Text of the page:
Burke made a lot of money at the turn of the 20th century, investing in a gold mine in Oroville as his expanding sanitarium attracted more and more wealthy clients, such as Leonard Howarth.
A Washington State industrialist confined to a wheelchair by paralysis, Howarth was enthusiastic enough about Burke’s treatment for pain that he moved to Sonoma County part-time and built a country mansion he called The Maples, which was just about where Larkfield is on current maps. When Howarth died in 1930 he left a considerable sum to the City of Santa Rosa. Howarth Park is named for him.
Despite his association with the rich and famous, Burke apparently kept in touch with old friends. LuEtta Smith had been a classmate of his younger brother in a Lake County grammar school. She was employed at the sanitarium after 1901, then moved to Yolo County. Jeff Elliott, in his Santa Rosa history blog, suggests that the doctor kept in touch and a relationship began.
When Smith showed up at the sanitarium pregnant, Burke cared for her. He let Smith and her new son, named for the doctor, reside in one of the tent cabins, all the while denying his paternity.
By 1910 the relationship was strained to say the least. It may have been for some time because in December 1909, Burke had made the rail journey from Oroville to Fulton with dynamite acquired from his mine in one pocket, and a fuse in the other.
Two months later, Smith’s cabin blew up.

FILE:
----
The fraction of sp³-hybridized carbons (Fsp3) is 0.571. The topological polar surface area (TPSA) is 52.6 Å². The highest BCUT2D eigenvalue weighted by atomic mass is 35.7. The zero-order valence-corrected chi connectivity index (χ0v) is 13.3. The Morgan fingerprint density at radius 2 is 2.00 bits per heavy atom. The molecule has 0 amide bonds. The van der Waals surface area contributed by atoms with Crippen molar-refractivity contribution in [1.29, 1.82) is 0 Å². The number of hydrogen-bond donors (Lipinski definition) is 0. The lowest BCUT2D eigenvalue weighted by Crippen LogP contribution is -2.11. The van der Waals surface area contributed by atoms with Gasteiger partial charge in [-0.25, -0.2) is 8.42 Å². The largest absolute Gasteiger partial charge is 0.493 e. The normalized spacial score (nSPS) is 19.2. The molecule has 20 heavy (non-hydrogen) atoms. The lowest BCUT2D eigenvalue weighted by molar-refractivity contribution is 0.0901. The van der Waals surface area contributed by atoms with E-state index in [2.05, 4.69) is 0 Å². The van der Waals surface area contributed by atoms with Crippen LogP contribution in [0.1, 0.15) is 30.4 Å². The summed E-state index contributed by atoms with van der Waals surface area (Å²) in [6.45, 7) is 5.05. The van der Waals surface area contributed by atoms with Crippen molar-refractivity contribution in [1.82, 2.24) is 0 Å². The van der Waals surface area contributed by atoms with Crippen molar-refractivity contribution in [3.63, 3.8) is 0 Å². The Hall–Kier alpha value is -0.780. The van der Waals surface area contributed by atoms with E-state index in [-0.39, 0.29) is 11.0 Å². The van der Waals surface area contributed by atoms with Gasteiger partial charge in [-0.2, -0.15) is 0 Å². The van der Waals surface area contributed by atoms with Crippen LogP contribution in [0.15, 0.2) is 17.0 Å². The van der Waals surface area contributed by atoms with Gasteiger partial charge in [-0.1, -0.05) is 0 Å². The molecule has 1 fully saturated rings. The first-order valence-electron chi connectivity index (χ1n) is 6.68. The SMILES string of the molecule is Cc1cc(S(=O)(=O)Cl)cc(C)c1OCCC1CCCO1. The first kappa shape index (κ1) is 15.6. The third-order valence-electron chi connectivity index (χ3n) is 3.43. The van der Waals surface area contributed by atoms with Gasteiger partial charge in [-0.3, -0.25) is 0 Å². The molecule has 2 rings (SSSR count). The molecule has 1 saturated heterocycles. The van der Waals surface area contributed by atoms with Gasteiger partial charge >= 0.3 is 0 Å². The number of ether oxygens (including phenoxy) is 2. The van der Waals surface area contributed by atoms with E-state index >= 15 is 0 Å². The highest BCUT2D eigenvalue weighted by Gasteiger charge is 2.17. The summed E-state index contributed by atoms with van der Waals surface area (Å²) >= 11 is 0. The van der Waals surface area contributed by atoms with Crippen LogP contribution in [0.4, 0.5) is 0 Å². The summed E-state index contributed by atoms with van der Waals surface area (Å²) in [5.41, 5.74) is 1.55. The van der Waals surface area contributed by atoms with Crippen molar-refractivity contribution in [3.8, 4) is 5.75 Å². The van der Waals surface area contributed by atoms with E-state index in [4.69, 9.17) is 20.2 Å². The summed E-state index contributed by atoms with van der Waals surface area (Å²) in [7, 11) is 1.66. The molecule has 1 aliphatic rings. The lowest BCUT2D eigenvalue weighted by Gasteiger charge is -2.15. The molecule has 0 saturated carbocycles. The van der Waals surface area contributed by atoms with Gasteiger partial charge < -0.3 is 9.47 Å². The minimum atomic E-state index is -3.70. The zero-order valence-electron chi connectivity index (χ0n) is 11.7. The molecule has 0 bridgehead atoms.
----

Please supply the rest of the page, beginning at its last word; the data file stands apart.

A “Crime of Passion!” the headlines read. Clarence Lea, the young Sonoma County district attorney, listened to grand jury testimony and charged Dr. Burke with attempted murder.
The trial lasted six weeks, filling the hotels with reporters and the pages of The Press Democrat with column after column of verbatim testimony.
All the testimony seemed conflicting and dramatic. The judge granted permission to bring the infant Willard Burke Smith before the jury to check for resemblance to the doctor of the same name. And DA Lea, embarking on his own political career, reconstructed the tent cabin in the courtroom, using boards and canvas with telltale rips and burns, and destroyed it with a pull on a rope at a dramatic moment in his summation.
Burke was convicted in February 1911 and sentenced by Judge Emmett Sewell to 10 years in San Quentin. His lawyers appealed and Burke spent the first 14 months of his sentence in the county jail. Accompanied by deputies, he made occasional trips to his sanitarium to treat patients, including his brother, who was gravely ill.
When the California Supreme Court denied his appeal in 1912, Burke was transferred to San Quentin, where he remained until he was granted parole in 1915. He then returned to Santa Rosa to resume his medical practice.
Meanwhile petitions were being passed by his friends, some of them remarkably influential, asking that he be granted a full pardon.
There were 50,000 signatures gathered. Signers included the judge who sentenced him, members of the jury that convicted him, District Attorney Lea (who was running for Congress from this district, a position he won and held for 32 years), Friend Richardson, state treasurer and future governor, former state Sen. Louis Juilliard, Santa Rosa Mayor John Overton and former Sheriff Frank Grace.
In 1916, a full pardon was granted — by Gov. Hiram Johnson, who had once been his defense attorney.
Burke maintained his Sonoma County practice into old age — a familiar figure in his black cap, long coat and very long, gray, wizard-like beard. He died in Santa Rosa in 1941.
So, from a sensible warning on SMART’s website, we gather a bountiful harvest of history, with much to ponder on, including health — both mental and physical — criminal justice, most assuredly politics, and how much smarter SMART is than the train that brought the dynamite home with Dr. Burke.